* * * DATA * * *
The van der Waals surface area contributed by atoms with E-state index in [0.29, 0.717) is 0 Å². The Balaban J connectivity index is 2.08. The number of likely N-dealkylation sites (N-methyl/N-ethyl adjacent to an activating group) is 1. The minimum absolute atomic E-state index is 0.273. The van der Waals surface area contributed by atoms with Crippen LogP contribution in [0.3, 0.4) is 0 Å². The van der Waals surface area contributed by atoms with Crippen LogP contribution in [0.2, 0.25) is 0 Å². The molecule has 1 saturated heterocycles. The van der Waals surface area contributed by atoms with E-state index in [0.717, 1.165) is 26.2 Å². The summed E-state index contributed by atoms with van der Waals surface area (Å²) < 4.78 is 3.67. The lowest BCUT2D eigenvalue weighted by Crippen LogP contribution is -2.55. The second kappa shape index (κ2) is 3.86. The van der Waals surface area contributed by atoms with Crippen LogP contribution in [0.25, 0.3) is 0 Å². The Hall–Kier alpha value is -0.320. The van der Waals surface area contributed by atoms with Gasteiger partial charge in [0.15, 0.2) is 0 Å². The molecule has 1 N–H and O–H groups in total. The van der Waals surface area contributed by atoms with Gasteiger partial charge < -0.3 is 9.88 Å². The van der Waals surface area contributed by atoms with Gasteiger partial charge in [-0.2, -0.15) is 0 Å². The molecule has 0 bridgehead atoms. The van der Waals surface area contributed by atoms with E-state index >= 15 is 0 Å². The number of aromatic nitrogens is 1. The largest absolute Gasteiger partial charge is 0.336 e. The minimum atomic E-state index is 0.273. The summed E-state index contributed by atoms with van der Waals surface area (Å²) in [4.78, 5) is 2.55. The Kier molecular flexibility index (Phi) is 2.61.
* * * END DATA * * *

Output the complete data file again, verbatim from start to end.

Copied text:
The van der Waals surface area contributed by atoms with E-state index in [0.29, 0.717) is 0 Å². The Balaban J connectivity index is 2.08. The number of likely N-dealkylation sites (N-methyl/N-ethyl adjacent to an activating group) is 1. The minimum absolute atomic E-state index is 0.273. The van der Waals surface area contributed by atoms with Crippen LogP contribution in [0.3, 0.4) is 0 Å². The van der Waals surface area contributed by atoms with Crippen LogP contribution in [0.2, 0.25) is 0 Å². The molecule has 1 saturated heterocycles. The van der Waals surface area contributed by atoms with E-state index in [0.717, 1.165) is 26.2 Å². The summed E-state index contributed by atoms with van der Waals surface area (Å²) < 4.78 is 3.67. The lowest BCUT2D eigenvalue weighted by Crippen LogP contribution is -2.55. The second kappa shape index (κ2) is 3.86. The van der Waals surface area contributed by atoms with Crippen LogP contribution in [0.25, 0.3) is 0 Å². The Hall–Kier alpha value is -0.320. The van der Waals surface area contributed by atoms with Gasteiger partial charge in [0.15, 0.2) is 0 Å². The molecule has 1 N–H and O–H groups in total. The van der Waals surface area contributed by atoms with Gasteiger partial charge < -0.3 is 9.88 Å². The van der Waals surface area contributed by atoms with Gasteiger partial charge in [-0.2, -0.15) is 0 Å². The molecule has 0 bridgehead atoms. The van der Waals surface area contributed by atoms with E-state index >= 15 is 0 Å². The number of aromatic nitrogens is 1. The largest absolute Gasteiger partial charge is 0.336 e. The minimum atomic E-state index is 0.273. The summed E-state index contributed by atoms with van der Waals surface area (Å²) in [4.78, 5) is 2.55. The Kier molecular flexibility index (Phi) is 2.61.